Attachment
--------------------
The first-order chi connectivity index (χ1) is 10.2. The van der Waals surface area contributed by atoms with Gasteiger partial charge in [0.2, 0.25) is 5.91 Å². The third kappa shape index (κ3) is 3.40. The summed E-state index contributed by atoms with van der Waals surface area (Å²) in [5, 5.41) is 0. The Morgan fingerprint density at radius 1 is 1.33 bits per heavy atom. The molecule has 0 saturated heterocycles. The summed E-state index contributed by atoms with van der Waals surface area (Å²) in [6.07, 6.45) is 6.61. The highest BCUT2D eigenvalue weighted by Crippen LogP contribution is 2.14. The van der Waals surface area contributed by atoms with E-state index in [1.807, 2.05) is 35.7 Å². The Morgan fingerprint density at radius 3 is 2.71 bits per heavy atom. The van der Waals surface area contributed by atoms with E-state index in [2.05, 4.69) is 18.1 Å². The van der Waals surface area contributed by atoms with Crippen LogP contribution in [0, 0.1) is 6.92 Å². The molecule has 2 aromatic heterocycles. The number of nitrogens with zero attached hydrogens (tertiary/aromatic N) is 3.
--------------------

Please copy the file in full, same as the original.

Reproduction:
The first-order chi connectivity index (χ1) is 10.2. The van der Waals surface area contributed by atoms with Gasteiger partial charge in [0.2, 0.25) is 5.91 Å². The third kappa shape index (κ3) is 3.40. The summed E-state index contributed by atoms with van der Waals surface area (Å²) in [5, 5.41) is 0. The Morgan fingerprint density at radius 1 is 1.33 bits per heavy atom. The molecule has 0 saturated heterocycles. The summed E-state index contributed by atoms with van der Waals surface area (Å²) in [6.07, 6.45) is 6.61. The highest BCUT2D eigenvalue weighted by Crippen LogP contribution is 2.14. The van der Waals surface area contributed by atoms with E-state index in [1.807, 2.05) is 35.7 Å². The Morgan fingerprint density at radius 3 is 2.71 bits per heavy atom. The van der Waals surface area contributed by atoms with E-state index in [2.05, 4.69) is 18.1 Å². The van der Waals surface area contributed by atoms with Crippen LogP contribution in [0, 0.1) is 6.92 Å². The molecule has 2 aromatic heterocycles. The number of nitrogens with zero attached hydrogens (tertiary/aromatic N) is 3.